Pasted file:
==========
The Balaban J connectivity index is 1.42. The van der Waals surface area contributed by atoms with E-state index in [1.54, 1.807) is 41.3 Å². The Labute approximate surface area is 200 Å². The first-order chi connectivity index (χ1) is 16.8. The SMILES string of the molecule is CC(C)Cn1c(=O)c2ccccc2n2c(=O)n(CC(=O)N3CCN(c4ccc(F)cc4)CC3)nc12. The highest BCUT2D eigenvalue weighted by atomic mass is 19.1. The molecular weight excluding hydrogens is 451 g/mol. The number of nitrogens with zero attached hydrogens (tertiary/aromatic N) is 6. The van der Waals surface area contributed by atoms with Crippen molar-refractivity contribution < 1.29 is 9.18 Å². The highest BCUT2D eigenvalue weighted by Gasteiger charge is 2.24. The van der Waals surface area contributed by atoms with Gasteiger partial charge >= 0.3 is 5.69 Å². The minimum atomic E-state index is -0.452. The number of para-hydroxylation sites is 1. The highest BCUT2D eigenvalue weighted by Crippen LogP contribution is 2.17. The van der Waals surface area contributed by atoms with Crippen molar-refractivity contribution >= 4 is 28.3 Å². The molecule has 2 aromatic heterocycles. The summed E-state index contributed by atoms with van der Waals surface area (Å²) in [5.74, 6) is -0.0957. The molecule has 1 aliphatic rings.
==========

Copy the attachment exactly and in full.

The Balaban J connectivity index is 1.42. The van der Waals surface area contributed by atoms with E-state index in [1.54, 1.807) is 41.3 Å². The Labute approximate surface area is 200 Å². The first-order chi connectivity index (χ1) is 16.8. The SMILES string of the molecule is CC(C)Cn1c(=O)c2ccccc2n2c(=O)n(CC(=O)N3CCN(c4ccc(F)cc4)CC3)nc12. The highest BCUT2D eigenvalue weighted by atomic mass is 19.1. The molecular weight excluding hydrogens is 451 g/mol. The number of nitrogens with zero attached hydrogens (tertiary/aromatic N) is 6. The van der Waals surface area contributed by atoms with Crippen molar-refractivity contribution < 1.29 is 9.18 Å². The highest BCUT2D eigenvalue weighted by Gasteiger charge is 2.24. The van der Waals surface area contributed by atoms with Gasteiger partial charge >= 0.3 is 5.69 Å². The minimum atomic E-state index is -0.452. The number of para-hydroxylation sites is 1. The highest BCUT2D eigenvalue weighted by Crippen LogP contribution is 2.17. The van der Waals surface area contributed by atoms with Crippen molar-refractivity contribution >= 4 is 28.3 Å². The molecule has 2 aromatic heterocycles. The summed E-state index contributed by atoms with van der Waals surface area (Å²) in [5.74, 6) is -0.0957. The molecule has 1 aliphatic rings.